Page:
I had the opportunity to capture a few of my attempted Scandinavian Spey Casting loops from a distance on video this week showing both the D loop and the forward loop. You can also see my anchor placement.
A few things you might notice:
A high stop. Maybe a little too high. I will now begin work on letting the rod move forward a tad.
In a few of the casts I may have my hands a little too close together.
Feet placement: I’m still facing the cast too much, to square. My feet could be further apart and forward foot pointing towards target. Feet should not be side by side next to each other.
Abrupt power into the forward stroke. Cast needs to be smoother and exibit less force and smooth acceleration.
Some of the anchors land too far behind me, the should be out in front or even with me.
Some funky loop formations which have to do with abrupt power application and possibly too light mono shooting line. I happen to have 25lbs Berkley Big Game on the reel which is what I used out of convenience. Also, I would recommend at least 40 lb as running line because the smaller stuff will scuff and break if you fish with it, possibly costing you a shooting head or more. I use the smaller mono on small Trout shooting heads but thats it.
In this video I am using an older Redington fast action 14’ #10 that has been “customized” to 13’9” I am using a Rio Scandi short body an 15’ CND GPS floating tip with a home made tapered leader with a peace of fuzz tied to the end. It has been suggested by my mentor that a heavier shooting line might aid in the turnover of the line.
Some good things…
…I’m finally developing a higher stop which means better control of my top hand, which, up to this point has been operated by aliens with remote control and totally out of my own control.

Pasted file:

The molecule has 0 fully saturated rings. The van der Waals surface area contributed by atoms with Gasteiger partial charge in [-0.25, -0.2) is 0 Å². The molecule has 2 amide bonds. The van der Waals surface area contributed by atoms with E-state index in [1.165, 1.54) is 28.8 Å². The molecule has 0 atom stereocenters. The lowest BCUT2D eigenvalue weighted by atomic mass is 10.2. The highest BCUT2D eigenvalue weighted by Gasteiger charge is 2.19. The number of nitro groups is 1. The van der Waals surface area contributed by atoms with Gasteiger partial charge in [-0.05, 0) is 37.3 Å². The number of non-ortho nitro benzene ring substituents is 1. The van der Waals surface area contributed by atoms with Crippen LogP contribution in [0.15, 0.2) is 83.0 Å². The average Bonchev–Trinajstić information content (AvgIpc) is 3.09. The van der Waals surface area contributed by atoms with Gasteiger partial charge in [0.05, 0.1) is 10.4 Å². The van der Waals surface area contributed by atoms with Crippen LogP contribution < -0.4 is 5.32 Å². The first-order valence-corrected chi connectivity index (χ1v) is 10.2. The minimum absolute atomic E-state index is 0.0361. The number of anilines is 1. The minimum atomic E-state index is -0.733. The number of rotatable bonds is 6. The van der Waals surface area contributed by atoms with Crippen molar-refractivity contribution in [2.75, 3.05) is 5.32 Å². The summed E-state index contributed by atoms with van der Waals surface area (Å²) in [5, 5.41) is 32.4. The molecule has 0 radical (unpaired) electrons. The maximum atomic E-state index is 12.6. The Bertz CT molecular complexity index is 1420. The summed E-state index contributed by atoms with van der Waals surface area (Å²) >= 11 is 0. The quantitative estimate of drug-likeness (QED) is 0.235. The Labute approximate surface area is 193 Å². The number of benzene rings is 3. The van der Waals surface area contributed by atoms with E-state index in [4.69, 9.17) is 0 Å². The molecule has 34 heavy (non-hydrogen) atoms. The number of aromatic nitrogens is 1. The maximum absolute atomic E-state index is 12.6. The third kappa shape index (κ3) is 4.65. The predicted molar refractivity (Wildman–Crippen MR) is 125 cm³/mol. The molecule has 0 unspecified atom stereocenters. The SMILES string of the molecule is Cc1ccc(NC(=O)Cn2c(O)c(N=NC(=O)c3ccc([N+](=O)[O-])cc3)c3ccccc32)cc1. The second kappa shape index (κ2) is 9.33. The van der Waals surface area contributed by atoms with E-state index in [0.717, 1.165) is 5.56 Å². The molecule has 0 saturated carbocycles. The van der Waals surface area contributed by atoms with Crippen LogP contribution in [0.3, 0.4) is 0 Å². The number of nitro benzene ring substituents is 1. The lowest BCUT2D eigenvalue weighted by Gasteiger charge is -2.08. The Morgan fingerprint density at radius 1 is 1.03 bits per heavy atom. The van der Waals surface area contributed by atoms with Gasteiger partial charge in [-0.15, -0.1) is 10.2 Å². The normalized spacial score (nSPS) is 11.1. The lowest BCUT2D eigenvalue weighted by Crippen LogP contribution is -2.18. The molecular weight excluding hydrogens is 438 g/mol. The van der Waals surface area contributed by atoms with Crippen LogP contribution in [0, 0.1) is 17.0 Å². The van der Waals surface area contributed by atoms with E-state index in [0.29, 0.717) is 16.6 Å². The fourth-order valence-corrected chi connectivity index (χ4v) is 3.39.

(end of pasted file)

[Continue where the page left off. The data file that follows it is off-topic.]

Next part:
I have actually stepped into some of the casts, using a little more forward body motion. Not that I want to be rocking all over the place, but in the past I have developed a bad habit of actually leaning back away from the cast, during the forward cast, which is a sucky thing to do, particularly with really long lines because it robs you of power. Just watch the Speyorama top ten finalists, they lean way into it with a lot of forward momentum. Even if you watch different style casters like Ed Ward, or Janusz Panicz, they do not lean away from the forward cast. It’s been a really bad habit for me to break so to see me lean into the cast and step forward may be overkill but I’m at least on the right track.
Less abrupt forward power application than my previous videos. Still not perfect but there is some improvement.
For some reason the term, “pull with the bottom hand” still translates to “panic” for me.
But I’m smoother than a started out.
Less tailing loops. I’m trying to learn to make the legs of the forward loop paralell and not too tight.
Lighter anchor. This style of casting really does work best if you just anchor the leader.
…That means I’m working on a higher drift, and casting just as the line touches down, even experimenting with begining the forward cast before the leader actuall hits. I think I’ve studied the Scandinavian Cast in slow motion so much that it caused me to be a little sluggish in the sweep, and drift, but then I rush the forward cast.
I’m doing a better job of sweeping to the side, keeping my elbow closer to my rib cage, hand in front of me. Remember the top hand can be off to the side a little but not so much that the upper arm gets way out there to the side. The sweep is made by angling the rod, pushing with the bottom hand, and the angle change of the cast is created by rotating the body.